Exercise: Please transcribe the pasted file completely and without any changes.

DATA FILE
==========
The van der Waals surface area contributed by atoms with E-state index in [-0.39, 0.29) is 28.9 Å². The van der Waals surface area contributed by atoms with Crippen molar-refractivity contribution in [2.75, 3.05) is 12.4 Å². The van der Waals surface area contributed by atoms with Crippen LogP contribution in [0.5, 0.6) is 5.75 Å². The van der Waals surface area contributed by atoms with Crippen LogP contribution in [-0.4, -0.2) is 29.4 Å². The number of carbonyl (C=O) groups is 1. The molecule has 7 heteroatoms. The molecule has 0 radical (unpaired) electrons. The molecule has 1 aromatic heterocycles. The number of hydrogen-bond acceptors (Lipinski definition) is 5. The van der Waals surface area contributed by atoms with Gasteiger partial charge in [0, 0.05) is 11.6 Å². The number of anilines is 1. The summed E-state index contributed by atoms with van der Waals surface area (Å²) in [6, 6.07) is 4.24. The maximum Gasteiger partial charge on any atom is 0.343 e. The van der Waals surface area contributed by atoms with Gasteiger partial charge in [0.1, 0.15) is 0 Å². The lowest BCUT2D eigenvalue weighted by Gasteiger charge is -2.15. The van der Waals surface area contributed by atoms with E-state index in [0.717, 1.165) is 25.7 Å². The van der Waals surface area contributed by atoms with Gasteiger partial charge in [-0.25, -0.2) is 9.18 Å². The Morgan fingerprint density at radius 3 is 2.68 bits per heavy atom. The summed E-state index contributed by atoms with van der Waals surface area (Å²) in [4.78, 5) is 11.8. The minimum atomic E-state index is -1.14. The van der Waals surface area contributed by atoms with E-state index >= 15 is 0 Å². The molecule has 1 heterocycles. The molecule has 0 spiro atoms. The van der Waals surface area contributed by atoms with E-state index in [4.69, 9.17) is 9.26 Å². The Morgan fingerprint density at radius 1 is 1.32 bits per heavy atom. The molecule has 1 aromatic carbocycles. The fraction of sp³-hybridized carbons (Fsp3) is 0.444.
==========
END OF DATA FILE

The van der Waals surface area contributed by atoms with E-state index in [-0.39, 0.29) is 28.9 Å². The van der Waals surface area contributed by atoms with Crippen molar-refractivity contribution in [2.75, 3.05) is 12.4 Å². The van der Waals surface area contributed by atoms with Crippen LogP contribution in [0.5, 0.6) is 5.75 Å². The van der Waals surface area contributed by atoms with Crippen LogP contribution in [-0.4, -0.2) is 29.4 Å². The number of carbonyl (C=O) groups is 1. The molecule has 7 heteroatoms. The molecule has 0 radical (unpaired) electrons. The molecule has 1 aromatic heterocycles. The number of hydrogen-bond acceptors (Lipinski definition) is 5. The van der Waals surface area contributed by atoms with Gasteiger partial charge in [0, 0.05) is 11.6 Å². The number of anilines is 1. The summed E-state index contributed by atoms with van der Waals surface area (Å²) in [6, 6.07) is 4.24. The maximum Gasteiger partial charge on any atom is 0.343 e. The van der Waals surface area contributed by atoms with Gasteiger partial charge in [0.1, 0.15) is 0 Å². The lowest BCUT2D eigenvalue weighted by Gasteiger charge is -2.15. The van der Waals surface area contributed by atoms with E-state index in [0.717, 1.165) is 25.7 Å². The van der Waals surface area contributed by atoms with Gasteiger partial charge in [-0.25, -0.2) is 9.18 Å². The Morgan fingerprint density at radius 3 is 2.68 bits per heavy atom. The summed E-state index contributed by atoms with van der Waals surface area (Å²) in [4.78, 5) is 11.8. The minimum atomic E-state index is -1.14. The van der Waals surface area contributed by atoms with E-state index >= 15 is 0 Å². The molecule has 1 heterocycles. The molecule has 0 spiro atoms. The van der Waals surface area contributed by atoms with E-state index in [4.69, 9.17) is 9.26 Å². The Morgan fingerprint density at radius 1 is 1.32 bits per heavy atom. The molecule has 1 aromatic carbocycles. The fraction of sp³-hybridized carbons (Fsp3) is 0.444.